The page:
On loan to the Tate Gallery in London, Da Vinci's 'Madonna and Child' is stolen and replaced with a fake but the American security expert working for Tate aims to recover the original painting and catch the culprits.
A woman's painted portrait and a post card with a sketch of a woman's hand holding a Chianti bottle are the main clues used by the Scotland Yard to solve a string of murders connected to a diamond-smuggling ring.
London, 1888: on the night of the third Jack the Ripper killing, soft-spoken Mr. Slade, a research pathologist, takes lodgings with the Harleys, including a gloomy attic room for "experiments." Mrs. Harley finds Slade odd and increasingly suspects the worst; her niece Lily (star of a decidedly Parisian stage revue) finds him interesting and increasingly attractive. Is Lily in danger, or are her aunt's suspicions merely a red herring?Written by
Rod Crawford <email@example.com>
The sixth and last victim of the Ripper in the film is Irish immigrant Mary Lenihan, who is killed in her one room flat. Her dying screams alert nearby constables who narrowly miss catching the serial killer. In reality, the last of the Ripper's five, not six, canonical victims was Irish immigrant Mary Kelly, killed and disemboweled in her one room flat, the only one of the victims killed indoors. Kelly's screams, if any, went unheard, and the Ripper mutilated her at his leisure throughout the night. The ghastly sight was not discovered until the morning when a rent collector saw the ghastly scene through her window at 10:45 a.m. See more »
In the opening and closing shots which include London Bridge at night, anachronistic cars and buses clearly can be seen crossing the Thames. See more »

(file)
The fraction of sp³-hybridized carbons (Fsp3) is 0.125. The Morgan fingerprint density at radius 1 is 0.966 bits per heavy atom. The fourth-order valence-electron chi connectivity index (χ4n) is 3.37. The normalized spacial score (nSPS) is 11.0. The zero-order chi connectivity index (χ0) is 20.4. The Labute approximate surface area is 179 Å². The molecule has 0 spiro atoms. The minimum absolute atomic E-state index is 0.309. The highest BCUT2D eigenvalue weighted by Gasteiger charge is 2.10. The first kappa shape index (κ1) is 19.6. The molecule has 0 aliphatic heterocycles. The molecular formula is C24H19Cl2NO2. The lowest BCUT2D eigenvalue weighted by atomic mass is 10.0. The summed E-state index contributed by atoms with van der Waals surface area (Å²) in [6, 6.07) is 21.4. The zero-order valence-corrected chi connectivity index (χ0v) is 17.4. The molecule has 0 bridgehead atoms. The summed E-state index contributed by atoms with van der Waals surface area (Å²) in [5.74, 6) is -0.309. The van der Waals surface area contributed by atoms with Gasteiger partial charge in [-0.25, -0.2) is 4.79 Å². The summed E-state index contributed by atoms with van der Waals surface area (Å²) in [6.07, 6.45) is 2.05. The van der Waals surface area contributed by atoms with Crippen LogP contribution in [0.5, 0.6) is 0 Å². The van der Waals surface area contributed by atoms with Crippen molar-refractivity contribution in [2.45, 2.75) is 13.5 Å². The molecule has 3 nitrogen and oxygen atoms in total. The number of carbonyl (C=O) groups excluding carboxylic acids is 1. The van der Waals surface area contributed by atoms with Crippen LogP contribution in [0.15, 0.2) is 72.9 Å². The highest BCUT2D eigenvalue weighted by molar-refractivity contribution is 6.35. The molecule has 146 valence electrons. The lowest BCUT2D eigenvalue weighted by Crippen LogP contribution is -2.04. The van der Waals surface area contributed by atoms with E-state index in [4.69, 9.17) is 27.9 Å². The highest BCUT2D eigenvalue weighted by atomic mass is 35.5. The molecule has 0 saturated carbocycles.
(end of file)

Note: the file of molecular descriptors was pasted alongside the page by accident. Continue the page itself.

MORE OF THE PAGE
There is no shortage of films based on London's most notorious serial killer, Jack the Ripper, but in spite of this fact: Man in the Attic is a welcome addition to the list of films concerning The Ripper. It can't be said that Man in the Attic is a great film, but it's certainly a good one and did everything I had hoped it would do. The plot here is basically the same one featured in Hitchcock's silent classic 'The Lodger', as well as a whole host of other films. We follow the plot as a mysterious man moves into a house owned by an elderly coupled and co-habited by their actress niece. The Jack the Ripper murders are happening around the same time, and it's not long before the lodger's strange nature leads the lady of the couple to believe that they may be renting their spare room to a serial killer! Director Hugo Fregonese gives the film a great atmosphere; the smoky streets of London look superb and really give this story a good place to take place in. There's also a great score that helps to add to the atmosphere. The film focuses more on Jack the Ripper himself and his situation, and there are very little details of the actual killings, and certainly no gore...which is something of a shame, but the way that the film sets its focus and sticks to it is to its advantage. The plot moves fairly slowly and the mystery is never overly exciting; but it's not too much of a problem because the characters are interesting and Jack Palance is spot on as the reclusive killer. Overall, Man in the Attic is a wholly satisfying yarn that entertains despite not being brilliant.
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